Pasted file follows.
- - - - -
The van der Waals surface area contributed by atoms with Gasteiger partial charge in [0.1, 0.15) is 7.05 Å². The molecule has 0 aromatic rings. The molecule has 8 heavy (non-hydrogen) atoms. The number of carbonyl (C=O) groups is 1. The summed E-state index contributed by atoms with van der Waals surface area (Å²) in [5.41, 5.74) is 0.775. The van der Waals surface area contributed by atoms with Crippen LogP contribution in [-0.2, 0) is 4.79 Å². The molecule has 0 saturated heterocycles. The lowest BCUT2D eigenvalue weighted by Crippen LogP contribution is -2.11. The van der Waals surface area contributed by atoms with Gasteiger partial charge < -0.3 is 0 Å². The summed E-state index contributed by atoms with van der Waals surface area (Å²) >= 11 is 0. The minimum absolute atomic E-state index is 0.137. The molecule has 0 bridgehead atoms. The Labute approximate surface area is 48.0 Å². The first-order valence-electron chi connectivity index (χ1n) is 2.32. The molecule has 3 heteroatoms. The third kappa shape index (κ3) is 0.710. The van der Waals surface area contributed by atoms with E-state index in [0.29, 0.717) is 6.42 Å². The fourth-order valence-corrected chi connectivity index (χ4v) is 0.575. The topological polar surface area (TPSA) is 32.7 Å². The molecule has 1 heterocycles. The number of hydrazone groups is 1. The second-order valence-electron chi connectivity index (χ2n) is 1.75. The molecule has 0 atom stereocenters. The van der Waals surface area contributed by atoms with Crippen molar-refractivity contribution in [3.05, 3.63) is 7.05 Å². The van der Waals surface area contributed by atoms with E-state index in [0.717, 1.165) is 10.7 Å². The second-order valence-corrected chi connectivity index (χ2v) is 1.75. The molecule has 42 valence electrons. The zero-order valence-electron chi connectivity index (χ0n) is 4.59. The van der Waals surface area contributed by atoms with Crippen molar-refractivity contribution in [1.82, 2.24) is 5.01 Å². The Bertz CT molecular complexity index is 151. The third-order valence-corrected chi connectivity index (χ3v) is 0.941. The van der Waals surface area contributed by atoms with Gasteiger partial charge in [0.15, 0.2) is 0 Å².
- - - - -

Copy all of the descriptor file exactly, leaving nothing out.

The van der Waals surface area contributed by atoms with Gasteiger partial charge in [0.1, 0.15) is 7.05 Å². The molecule has 0 aromatic rings. The molecule has 8 heavy (non-hydrogen) atoms. The number of carbonyl (C=O) groups is 1. The summed E-state index contributed by atoms with van der Waals surface area (Å²) in [5.41, 5.74) is 0.775. The van der Waals surface area contributed by atoms with Crippen LogP contribution in [-0.2, 0) is 4.79 Å². The molecule has 0 saturated heterocycles. The lowest BCUT2D eigenvalue weighted by Crippen LogP contribution is -2.11. The van der Waals surface area contributed by atoms with Gasteiger partial charge < -0.3 is 0 Å². The summed E-state index contributed by atoms with van der Waals surface area (Å²) >= 11 is 0. The minimum absolute atomic E-state index is 0.137. The molecule has 0 bridgehead atoms. The Labute approximate surface area is 48.0 Å². The first-order valence-electron chi connectivity index (χ1n) is 2.32. The molecule has 3 heteroatoms. The third kappa shape index (κ3) is 0.710. The van der Waals surface area contributed by atoms with E-state index in [0.29, 0.717) is 6.42 Å². The fourth-order valence-corrected chi connectivity index (χ4v) is 0.575. The topological polar surface area (TPSA) is 32.7 Å². The molecule has 1 heterocycles. The number of hydrazone groups is 1. The second-order valence-electron chi connectivity index (χ2n) is 1.75. The molecule has 0 atom stereocenters. The van der Waals surface area contributed by atoms with Crippen molar-refractivity contribution in [3.05, 3.63) is 7.05 Å². The van der Waals surface area contributed by atoms with E-state index in [0.717, 1.165) is 10.7 Å². The second-order valence-corrected chi connectivity index (χ2v) is 1.75. The molecule has 42 valence electrons. The zero-order valence-electron chi connectivity index (χ0n) is 4.59. The van der Waals surface area contributed by atoms with Crippen molar-refractivity contribution in [1.82, 2.24) is 5.01 Å². The Bertz CT molecular complexity index is 151. The third-order valence-corrected chi connectivity index (χ3v) is 0.941. The van der Waals surface area contributed by atoms with Gasteiger partial charge in [0.15, 0.2) is 0 Å².